Read this book. It's an eye-opener; often depressing, but always fascinating.

View all my reviews

And today's Forgotten English:


A concluding piece or movement played at the end of an oratorio or the like; formed on post, and ludus, play, on analogy of prelude, interlude.
- Sir James Murray's New English Dictionary, 1909

I've never heard it used, but it's pretty easy to guess at its meaning, no?

Wednesday, February 23, 2011

There's a Song for That

My foul mood has worsened. I'm not just down, I'm also really ticked off.

Of course, that might have a lot to do with the stress of waking up to find you ought to have left the house 15 minutes ago, finding you have no bus tickets, rushing to the store to get some to find two people with baskets of groceries before you (at a Shoppers Drug Mart... really?), have the first one count out pennies only to find out they don't have enough, have the cashier do a price check, realise they have the wrong product, then the second lady comes along and does the exact same thing, while you're standing behind them watching your bus drive off from the stop across the street.

It's been a stressful morning. Already.

Quite normally, I'd go to training to relieve my stress, but I just don't want to be around people right now. So I'll be going home this evening and trying to de-stress with the kitties. Failing that, I'll sleep. That's my usual stress response!

Today's Forgotten English is strangely appropriate.


Patch was at one time a term of contempt. It did not... necessarily mean a fool, but dignified what we now mean by a contemptible fellow. Shakespeare has [Midsummer Night's Dream]: "A crew of patches, base mechanicals." Crosspatch is the only remnant of the word. It is very expressive of a cross, ill-tempered, disagreeable person.
- Eliezer Edwards' Dictionary of Words, Facts, and Phrases, 1882

My grandmother always used to sold me using this word. "Oh, don't be such a crosspatch!" I had no idea it was forgotten....

Tuesday, February 22, 2011

Cleverness Here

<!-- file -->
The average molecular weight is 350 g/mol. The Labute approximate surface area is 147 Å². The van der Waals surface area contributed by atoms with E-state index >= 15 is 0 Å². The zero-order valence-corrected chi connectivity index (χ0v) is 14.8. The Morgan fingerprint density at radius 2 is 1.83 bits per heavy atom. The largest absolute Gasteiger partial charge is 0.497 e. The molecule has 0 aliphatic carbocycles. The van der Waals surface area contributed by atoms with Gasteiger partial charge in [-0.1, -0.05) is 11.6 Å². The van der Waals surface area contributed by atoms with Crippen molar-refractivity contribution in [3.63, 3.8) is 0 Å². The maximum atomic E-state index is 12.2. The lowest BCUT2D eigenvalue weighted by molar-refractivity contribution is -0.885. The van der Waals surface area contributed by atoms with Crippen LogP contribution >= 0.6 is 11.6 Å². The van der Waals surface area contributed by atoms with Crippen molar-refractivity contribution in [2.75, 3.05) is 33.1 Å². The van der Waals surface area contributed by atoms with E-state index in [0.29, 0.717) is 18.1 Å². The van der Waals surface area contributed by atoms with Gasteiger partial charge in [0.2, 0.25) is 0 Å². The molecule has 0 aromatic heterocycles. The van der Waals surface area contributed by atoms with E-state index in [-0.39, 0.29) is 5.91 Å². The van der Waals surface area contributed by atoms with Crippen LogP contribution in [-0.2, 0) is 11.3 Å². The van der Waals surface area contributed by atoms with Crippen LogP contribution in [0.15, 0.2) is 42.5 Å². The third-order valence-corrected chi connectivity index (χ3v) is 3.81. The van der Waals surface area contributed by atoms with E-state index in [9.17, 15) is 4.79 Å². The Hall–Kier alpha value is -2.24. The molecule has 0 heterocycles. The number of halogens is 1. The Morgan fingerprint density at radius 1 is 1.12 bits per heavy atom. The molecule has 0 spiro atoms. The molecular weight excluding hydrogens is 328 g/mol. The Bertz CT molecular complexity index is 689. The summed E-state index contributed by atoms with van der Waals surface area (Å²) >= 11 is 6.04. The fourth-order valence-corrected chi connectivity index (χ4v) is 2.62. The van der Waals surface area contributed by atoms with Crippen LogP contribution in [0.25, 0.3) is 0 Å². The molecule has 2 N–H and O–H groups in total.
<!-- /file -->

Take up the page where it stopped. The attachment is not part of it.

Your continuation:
I really couldn't think of a clever blog post title today. I'm in a mood. The kind of mood that has me wanting to stay home and curl up under a warm blanket with a large bottle of some kind of strong spirit. Not gin, though.

This morning, I was almost hit by a car. When I say almost, I'm praising air brakes, otherwise I'm pretty sure I'd be in the hospital by now. The thing was, it was totally my fault (poor driver). I crossed the road when the light turned green, though the walk signal, for some reason, didn't go on. See, totally my fault. Quite normally, I'm much more observant when crossing. Just today I was distracted a bit - thinking on stuff - and not paying attention. So, despite glaring evilly at the driver, I'd like to apologise to her. You didn't do any damage, whoever you are (other than a fright and a wake-up call). It's totally my fault.

Incidentally, almost being hit by a car didn't put me in my current mood. I've been like this for almost a week now - the longest low I've had for a while. It's just one of those things, I guess.

I'll stop depressing you all right about now, and give you today's Forgotten English:


A wanton wench that is ready to ride upon the men's backs, or else passively to be their rompstall. The word mutton, when applied to a woman, whether alone or as part of a compound epithet, seems always to have been opprobrious, [as in Shakespear's] Two Gent[lemen] of Verona: "Ay, sir; I a lost mutton, gave your letter to her, a laced mutton; and she, a laced mutton, gave me, a lost mutton, nothing for my labour." From rig, rigging, ready to bestride any inactive stallion, and give him a quickening spur.
- Frederick Elworthy's Specimens of English Dialects: Devonshire, 1879